''How-dee!!! I'm just so proud to be here!''
Born on October 25, 1912 in Centerville, TN, Sarah Ophelia Colley, the little girl who would grow up to become Minnie Pearl, was the youngest of five daughters. Her parents were financially comfortable until the Depression hurt her father's lumber business. At that time young ''Ophie'' was a high school senior with big dreams.
She had been a performer since learning to pick out a few notes on the piano at age 18 months. As she'd grown up, she'd discovered that not only could she sing and play piano, but she could make people laugh. She chose to attend the fashionable Ward-Belmont College for young ladies (now co-ed Belmont University) in Nashville, TN. There, she felt uncomfortable around all the rich girls and longed to go home, until one day she sat down at a piano to ''play the blues away.'' She thought she was alone, but discovered she had an audience of two senior girls who said, ''Don't stop playing on account of us. We think you're great!'' She was voted ''Most Humorous'' by the time she graduated.
After her college graduation, she went back to Centerville, but she was miserable teaching drama. She was acquainted with the Sewell Production Company, which put on plays in small towns throughout the South at that time. She wrote a letter to the president of the company and soon had a job traveling from town to town directing plays. This was her job for six years.
During that time, she met the character who inspired ''Minnie Pearl.'' On a dreary, snowy evening, she went to an Alabama mountain town to put on a play as scheduled. The organization that had scheduled the play never dreamed she'd actually show up in such bad weather. They were unprepared for her visit, but found an old mountain lady and her family who were glad to take the young drama coach in for awhile. Miss Colley had no idea that she was meeting the woman who would be the inspiration for the character who would become her alter-ego.
Over the time she worked for the Sewell Production Company, she created the Minnie Pearl character, using country names she'd heard all her life. She used ''Grinder's Switch''as the name of Minnie Pearl's home. In real life, Miss Colley grew up near a place called Grinder's Switch, a little railroad ''switch'' where trains changed tracks.
Eventually, she left the career of drama coach behind to become ''Minnie Pearl'' to audiences around the world. She became a member of the Grand Ole Opry in 1940. In her lifetime she traveled to many countries to perform for the armed services. Her sweet country character was beloved by many and was recognized everywhere. In his book, ''Memories,'' Ralph Emery told the story that in 1960, someone drew a picture of a hat with a price tag on a stamped envelope and dropped it into a mailbox in Los Angeles. Minnie Pearl received that envelope at the Grand Ole Opry.
In 1946, Miss Colley became Mrs. Henry Cannon. Henry was the love of her life and the two were hardly separated. He was a pilot who flew her to performances almost nightly for twenty-seven years. In 1967, a forced landing made them decide to slow down.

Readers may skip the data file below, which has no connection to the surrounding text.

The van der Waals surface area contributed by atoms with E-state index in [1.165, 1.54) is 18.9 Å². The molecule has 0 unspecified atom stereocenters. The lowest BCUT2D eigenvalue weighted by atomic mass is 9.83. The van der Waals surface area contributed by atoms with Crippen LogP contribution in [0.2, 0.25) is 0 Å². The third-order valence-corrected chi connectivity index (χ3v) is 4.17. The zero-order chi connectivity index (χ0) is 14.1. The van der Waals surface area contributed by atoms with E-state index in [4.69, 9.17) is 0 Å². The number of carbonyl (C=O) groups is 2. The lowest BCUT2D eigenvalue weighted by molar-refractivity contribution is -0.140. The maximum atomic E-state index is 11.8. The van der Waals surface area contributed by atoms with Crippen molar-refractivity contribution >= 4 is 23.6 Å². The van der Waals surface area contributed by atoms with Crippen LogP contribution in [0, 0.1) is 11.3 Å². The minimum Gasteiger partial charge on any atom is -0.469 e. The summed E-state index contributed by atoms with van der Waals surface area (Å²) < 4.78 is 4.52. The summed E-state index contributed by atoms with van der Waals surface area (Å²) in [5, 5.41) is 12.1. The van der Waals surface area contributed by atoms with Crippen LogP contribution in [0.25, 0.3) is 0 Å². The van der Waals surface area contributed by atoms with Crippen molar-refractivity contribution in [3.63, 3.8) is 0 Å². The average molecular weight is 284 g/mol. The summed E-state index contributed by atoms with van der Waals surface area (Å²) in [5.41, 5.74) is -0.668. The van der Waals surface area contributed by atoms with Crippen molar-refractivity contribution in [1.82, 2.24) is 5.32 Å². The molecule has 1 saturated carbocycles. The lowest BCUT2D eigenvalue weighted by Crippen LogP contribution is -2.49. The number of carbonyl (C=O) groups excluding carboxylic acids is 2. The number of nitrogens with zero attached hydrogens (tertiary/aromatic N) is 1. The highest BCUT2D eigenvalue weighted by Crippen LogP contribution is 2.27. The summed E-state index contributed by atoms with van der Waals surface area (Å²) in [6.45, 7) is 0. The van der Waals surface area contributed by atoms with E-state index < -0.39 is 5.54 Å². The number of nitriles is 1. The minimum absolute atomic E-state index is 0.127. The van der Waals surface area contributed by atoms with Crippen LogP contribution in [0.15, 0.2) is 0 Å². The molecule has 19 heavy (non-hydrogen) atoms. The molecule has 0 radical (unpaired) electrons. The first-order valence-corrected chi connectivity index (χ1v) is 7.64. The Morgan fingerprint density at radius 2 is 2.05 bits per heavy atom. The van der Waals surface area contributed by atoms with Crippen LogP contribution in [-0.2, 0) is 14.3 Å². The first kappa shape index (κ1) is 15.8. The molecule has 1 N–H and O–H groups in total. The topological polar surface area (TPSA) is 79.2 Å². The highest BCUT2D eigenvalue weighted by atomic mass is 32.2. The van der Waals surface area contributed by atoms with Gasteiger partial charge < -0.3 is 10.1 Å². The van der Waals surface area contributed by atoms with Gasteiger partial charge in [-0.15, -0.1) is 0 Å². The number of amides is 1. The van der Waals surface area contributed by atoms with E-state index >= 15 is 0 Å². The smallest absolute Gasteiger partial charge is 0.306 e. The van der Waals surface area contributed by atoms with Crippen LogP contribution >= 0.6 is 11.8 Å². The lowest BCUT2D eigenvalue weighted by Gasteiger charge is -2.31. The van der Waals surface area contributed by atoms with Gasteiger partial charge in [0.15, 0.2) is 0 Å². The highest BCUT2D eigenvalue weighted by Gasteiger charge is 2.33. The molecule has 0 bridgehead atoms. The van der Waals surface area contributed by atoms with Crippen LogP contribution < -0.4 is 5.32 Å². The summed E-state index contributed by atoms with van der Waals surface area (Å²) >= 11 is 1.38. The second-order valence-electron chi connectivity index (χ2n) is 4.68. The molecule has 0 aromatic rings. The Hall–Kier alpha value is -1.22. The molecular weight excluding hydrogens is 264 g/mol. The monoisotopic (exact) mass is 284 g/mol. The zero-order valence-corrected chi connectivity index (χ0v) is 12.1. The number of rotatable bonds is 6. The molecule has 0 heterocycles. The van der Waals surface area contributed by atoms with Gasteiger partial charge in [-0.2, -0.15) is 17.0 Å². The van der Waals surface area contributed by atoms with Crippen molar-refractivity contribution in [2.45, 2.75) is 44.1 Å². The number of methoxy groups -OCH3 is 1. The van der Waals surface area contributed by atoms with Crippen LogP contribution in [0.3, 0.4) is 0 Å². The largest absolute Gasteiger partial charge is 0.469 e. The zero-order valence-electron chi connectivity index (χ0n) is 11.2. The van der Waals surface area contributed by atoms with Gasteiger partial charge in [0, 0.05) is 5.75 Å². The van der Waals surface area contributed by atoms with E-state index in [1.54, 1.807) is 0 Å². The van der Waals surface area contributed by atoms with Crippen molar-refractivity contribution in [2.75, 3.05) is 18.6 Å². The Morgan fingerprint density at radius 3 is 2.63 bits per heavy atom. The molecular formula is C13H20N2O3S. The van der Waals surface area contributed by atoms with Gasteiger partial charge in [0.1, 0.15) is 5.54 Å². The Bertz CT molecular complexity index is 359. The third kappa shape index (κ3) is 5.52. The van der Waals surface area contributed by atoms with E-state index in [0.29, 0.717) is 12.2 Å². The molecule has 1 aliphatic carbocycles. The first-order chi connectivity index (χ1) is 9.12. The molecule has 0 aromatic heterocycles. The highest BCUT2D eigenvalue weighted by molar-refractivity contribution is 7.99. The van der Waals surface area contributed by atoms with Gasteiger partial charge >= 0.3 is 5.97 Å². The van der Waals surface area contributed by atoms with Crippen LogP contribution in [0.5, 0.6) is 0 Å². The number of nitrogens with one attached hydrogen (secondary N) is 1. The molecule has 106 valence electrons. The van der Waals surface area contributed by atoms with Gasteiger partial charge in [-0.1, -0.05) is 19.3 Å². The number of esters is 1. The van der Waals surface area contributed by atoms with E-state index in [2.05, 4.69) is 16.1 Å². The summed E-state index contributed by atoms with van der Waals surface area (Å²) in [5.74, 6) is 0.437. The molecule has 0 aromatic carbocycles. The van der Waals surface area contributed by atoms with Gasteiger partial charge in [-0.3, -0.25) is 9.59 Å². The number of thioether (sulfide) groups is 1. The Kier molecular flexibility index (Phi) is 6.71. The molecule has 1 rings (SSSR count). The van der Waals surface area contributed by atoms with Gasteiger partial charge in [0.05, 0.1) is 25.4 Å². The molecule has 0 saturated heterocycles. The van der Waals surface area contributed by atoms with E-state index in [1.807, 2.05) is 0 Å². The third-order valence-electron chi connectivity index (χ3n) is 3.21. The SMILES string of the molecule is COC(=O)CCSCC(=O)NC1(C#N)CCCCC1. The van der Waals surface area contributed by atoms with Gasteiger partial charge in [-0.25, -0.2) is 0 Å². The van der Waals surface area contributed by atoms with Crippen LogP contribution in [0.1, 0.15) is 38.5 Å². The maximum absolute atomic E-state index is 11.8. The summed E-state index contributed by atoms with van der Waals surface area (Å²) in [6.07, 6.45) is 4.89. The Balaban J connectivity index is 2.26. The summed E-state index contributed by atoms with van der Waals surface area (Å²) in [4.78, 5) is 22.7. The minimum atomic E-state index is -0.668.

Minnie Pearl was on the very first ''Hee Haw'' show, and became a regular on the thirteenth show. Her most memorable sketches were the schoolhouse sketch, the quilting bee, and the Hee Haw All-Jug Band. She stayed on the show until it ceased production in 1992.
Sarah Ophelia Colley Cannon was a fine, cultured, gracious Southern lady. Minnie Pearl was a kind, funny, lovable American institution. Minnie Pearl even had roses named for her. Offstage, Sarah Cannon was known for her impeccable fashion sense and decorating style. She enjoyed playing tennis and swimming. She was inducted into the Country Music Hall of Fame in 1975. She performed regularly on the Grand Ole Opry until she couldn't perform any longer. In 1990, she was diagnosed with breast cancer. She fought the disease and later spoke publicly about her battle. Her openness led to more awareness of the disease and its treatment and prevention. Mrs. Cannon was a generous woman who gave of her time and money to several charities, including the Humane Society, the American Heart Association, the American Cancer Society, and the Vanderbilt Children's Hospital. Her name is associated with several HCA/Tri-Star hospitals in the Nashville area, with the Sarah Cannon Cancer Center. Their slogan is a quote of hers, ''Cancer can change your life in the drop of a hat.''
She died Monday, March 4, 1996 of complications from a stroke. She is buried in Franklin, TN. Her husband, Henry, died in November 1997. They had no children, but were survived by several nieces and nephews and many friends.
Photos of Sarah Cannon's home and the cancer centers named in her honor
Henry and Sarah Cannon lived in this home just south of Nashville in the upscale Forest Hills neighborhood, next door to the Tennessee Governor's Mansion.
This is the Sarah Cannon Cancer Center at Centennial Medical Center near downtown Nashville.
This display hangs in the waiting room of the Sarah Cannon Cancer Center in Skyline Medical Center, north of downtown Nashville. (I apologize for the photo quality!) Two of her hats are included in the display as well as a poem and several pictures.
Buy Minnie Pearl merchandise at the Minnie Store
Minnie Pearl Links
www.country.com - the Country Music Hall of Fame page
The Minnie Pearl Cancer Foundation
The Sarah Cannon Cancer Center
See a picture of the Minnie Pearl rose
See Minnie Pearl's grave
A fan's Minnie Pearl page
Classicphotos.com picture of Minnie Pearl and Roy Acuff
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